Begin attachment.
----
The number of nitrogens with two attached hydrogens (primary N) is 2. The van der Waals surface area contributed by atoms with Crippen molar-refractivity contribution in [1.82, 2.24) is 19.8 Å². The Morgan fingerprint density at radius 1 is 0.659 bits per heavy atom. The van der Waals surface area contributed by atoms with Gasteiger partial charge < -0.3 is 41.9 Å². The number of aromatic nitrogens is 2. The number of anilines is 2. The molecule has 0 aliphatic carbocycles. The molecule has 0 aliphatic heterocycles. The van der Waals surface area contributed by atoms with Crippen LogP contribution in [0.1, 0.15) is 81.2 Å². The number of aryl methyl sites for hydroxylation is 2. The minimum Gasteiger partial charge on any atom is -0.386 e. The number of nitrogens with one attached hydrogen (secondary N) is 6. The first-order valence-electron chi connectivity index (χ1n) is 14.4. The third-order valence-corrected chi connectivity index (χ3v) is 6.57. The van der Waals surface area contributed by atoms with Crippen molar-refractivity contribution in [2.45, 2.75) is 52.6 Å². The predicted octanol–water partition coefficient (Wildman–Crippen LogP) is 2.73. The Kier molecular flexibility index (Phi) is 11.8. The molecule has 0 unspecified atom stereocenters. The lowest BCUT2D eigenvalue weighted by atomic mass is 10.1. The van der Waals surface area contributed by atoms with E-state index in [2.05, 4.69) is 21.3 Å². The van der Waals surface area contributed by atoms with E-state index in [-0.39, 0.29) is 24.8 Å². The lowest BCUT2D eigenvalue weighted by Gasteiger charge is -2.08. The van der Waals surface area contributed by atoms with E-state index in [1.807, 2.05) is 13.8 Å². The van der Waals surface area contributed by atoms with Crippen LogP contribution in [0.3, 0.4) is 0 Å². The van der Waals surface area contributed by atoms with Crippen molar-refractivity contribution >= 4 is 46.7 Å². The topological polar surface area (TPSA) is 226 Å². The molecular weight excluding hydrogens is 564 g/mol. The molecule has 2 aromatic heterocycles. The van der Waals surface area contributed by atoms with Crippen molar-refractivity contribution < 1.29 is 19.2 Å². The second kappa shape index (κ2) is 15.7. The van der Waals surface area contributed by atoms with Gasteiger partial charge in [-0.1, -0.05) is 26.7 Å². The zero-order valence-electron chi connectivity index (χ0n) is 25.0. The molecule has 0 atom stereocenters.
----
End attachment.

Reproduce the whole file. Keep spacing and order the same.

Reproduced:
The number of nitrogens with two attached hydrogens (primary N) is 2. The van der Waals surface area contributed by atoms with Crippen molar-refractivity contribution in [1.82, 2.24) is 19.8 Å². The Morgan fingerprint density at radius 1 is 0.659 bits per heavy atom. The van der Waals surface area contributed by atoms with Gasteiger partial charge < -0.3 is 41.9 Å². The number of aromatic nitrogens is 2. The number of anilines is 2. The molecule has 0 aliphatic carbocycles. The molecule has 0 aliphatic heterocycles. The van der Waals surface area contributed by atoms with Crippen LogP contribution in [0.1, 0.15) is 81.2 Å². The number of aryl methyl sites for hydroxylation is 2. The minimum Gasteiger partial charge on any atom is -0.386 e. The number of nitrogens with one attached hydrogen (secondary N) is 6. The first-order valence-electron chi connectivity index (χ1n) is 14.4. The third-order valence-corrected chi connectivity index (χ3v) is 6.57. The van der Waals surface area contributed by atoms with Crippen molar-refractivity contribution in [2.45, 2.75) is 52.6 Å². The predicted octanol–water partition coefficient (Wildman–Crippen LogP) is 2.73. The Kier molecular flexibility index (Phi) is 11.8. The molecule has 0 unspecified atom stereocenters. The lowest BCUT2D eigenvalue weighted by atomic mass is 10.1. The van der Waals surface area contributed by atoms with E-state index in [2.05, 4.69) is 21.3 Å². The van der Waals surface area contributed by atoms with E-state index in [-0.39, 0.29) is 24.8 Å². The lowest BCUT2D eigenvalue weighted by Gasteiger charge is -2.08. The van der Waals surface area contributed by atoms with E-state index in [1.807, 2.05) is 13.8 Å². The van der Waals surface area contributed by atoms with Crippen LogP contribution in [0.3, 0.4) is 0 Å². The van der Waals surface area contributed by atoms with Crippen molar-refractivity contribution >= 4 is 46.7 Å². The topological polar surface area (TPSA) is 226 Å². The molecular weight excluding hydrogens is 564 g/mol. The molecule has 2 aromatic heterocycles. The van der Waals surface area contributed by atoms with Crippen molar-refractivity contribution < 1.29 is 19.2 Å². The second kappa shape index (κ2) is 15.7. The van der Waals surface area contributed by atoms with Gasteiger partial charge in [-0.1, -0.05) is 26.7 Å². The zero-order valence-electron chi connectivity index (χ0n) is 25.0. The molecule has 0 atom stereocenters.